‘Hope Survey’ allows schools to recognize and follow student motivation

September 13, 2010 •

If learning ultimately depends upon effort put forth by students, then the motivation of a student is central. The Hope Survey is a different way of looking at assessment. It measures student perceptions of autonomy, belonging, and goal orientation—seeking to diagnose whether a school culture has the components that encourage higher levels of engagement in learning.

Yet research shows engagement and motivation decreases as students progress through secondary school. Searching for an explanation, researchers have found through the Hope Survey that school environment—educators’ support, or lack thereof, for students’ autonomy, sense of belonging, and their pursuit of goals—affects motivation.

The Hope Survey is a diagnostic tool, enabling schools to assess their school environment and culture through the eyes of the students. This data shows whether schools are positively or negatively contributing to motivation, student engagement, achievement, resiliency and optimism.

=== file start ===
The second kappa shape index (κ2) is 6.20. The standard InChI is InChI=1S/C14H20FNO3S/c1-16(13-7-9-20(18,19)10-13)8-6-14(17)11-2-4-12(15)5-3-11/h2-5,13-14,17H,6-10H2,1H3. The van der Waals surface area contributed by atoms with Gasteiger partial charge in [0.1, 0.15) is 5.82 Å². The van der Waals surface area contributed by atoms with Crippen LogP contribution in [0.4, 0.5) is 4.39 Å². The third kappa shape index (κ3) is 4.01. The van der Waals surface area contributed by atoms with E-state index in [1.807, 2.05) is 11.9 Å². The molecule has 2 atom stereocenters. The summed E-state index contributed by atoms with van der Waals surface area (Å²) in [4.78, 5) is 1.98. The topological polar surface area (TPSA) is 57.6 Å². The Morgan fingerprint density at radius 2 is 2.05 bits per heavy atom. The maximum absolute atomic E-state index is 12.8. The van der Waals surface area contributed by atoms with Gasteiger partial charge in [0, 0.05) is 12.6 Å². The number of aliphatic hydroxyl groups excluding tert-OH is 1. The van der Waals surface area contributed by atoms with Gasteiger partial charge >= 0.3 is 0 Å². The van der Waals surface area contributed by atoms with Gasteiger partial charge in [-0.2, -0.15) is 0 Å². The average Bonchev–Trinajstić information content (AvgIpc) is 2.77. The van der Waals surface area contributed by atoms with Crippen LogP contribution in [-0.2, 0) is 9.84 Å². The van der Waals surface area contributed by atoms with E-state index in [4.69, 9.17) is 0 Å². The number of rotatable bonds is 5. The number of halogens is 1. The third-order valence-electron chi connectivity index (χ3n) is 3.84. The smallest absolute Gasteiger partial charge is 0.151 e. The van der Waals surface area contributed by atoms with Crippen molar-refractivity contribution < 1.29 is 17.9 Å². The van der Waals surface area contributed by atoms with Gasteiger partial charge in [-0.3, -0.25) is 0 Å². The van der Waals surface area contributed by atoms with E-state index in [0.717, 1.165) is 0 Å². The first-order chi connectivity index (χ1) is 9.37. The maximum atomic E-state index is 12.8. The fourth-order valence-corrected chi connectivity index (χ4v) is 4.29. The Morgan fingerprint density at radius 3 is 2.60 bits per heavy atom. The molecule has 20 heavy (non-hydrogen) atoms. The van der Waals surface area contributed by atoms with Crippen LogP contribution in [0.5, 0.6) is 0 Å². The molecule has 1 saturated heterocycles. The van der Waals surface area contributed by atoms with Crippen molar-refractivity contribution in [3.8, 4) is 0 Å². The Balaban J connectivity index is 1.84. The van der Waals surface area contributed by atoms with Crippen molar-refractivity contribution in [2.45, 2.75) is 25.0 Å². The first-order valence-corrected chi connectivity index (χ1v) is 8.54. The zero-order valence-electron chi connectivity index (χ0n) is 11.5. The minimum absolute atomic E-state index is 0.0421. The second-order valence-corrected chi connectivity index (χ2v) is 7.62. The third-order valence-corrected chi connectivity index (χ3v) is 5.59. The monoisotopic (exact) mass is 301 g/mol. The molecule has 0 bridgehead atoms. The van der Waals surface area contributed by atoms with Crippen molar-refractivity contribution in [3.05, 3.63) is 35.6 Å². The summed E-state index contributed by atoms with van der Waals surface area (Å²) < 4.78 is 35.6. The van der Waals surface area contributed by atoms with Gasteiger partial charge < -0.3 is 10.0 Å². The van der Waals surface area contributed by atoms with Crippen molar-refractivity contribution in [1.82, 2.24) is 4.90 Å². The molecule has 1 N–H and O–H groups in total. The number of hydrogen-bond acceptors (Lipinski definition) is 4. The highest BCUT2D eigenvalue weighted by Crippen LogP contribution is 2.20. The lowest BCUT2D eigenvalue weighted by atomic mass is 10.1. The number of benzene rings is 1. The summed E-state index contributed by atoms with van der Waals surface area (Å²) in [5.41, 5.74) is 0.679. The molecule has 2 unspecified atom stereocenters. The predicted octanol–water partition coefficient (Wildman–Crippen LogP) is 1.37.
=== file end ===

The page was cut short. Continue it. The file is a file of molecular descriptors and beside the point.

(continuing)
The survey variables include autonomy, belonging, goal orientation, and academic press—factors determined to influence student engagement and hope (thus psychological health). Survey data gives insight to schools about programmatic factors that develop intrinsic (learning for mastery) or extrinsic (learning to receive a grade) motivation in students. The Hope Survey may be used to involve schools in using data to implement interventions, and then measuring again to see if they had a positive impact.

Higher hope contributes to more positives perceptions of the school, creating a positive feedback loop. Those students that have more positive perceptions of their school environment will be more engaged in their learning, and, in turn, have positive gains in hope and academic achievement.

All scales used in the Hope Survey have been used repeatedly in educational research in a variety of different student demographics. All measures have a published background of reliability and validity research behind them.

Information is available on the website HopeSurvey.org.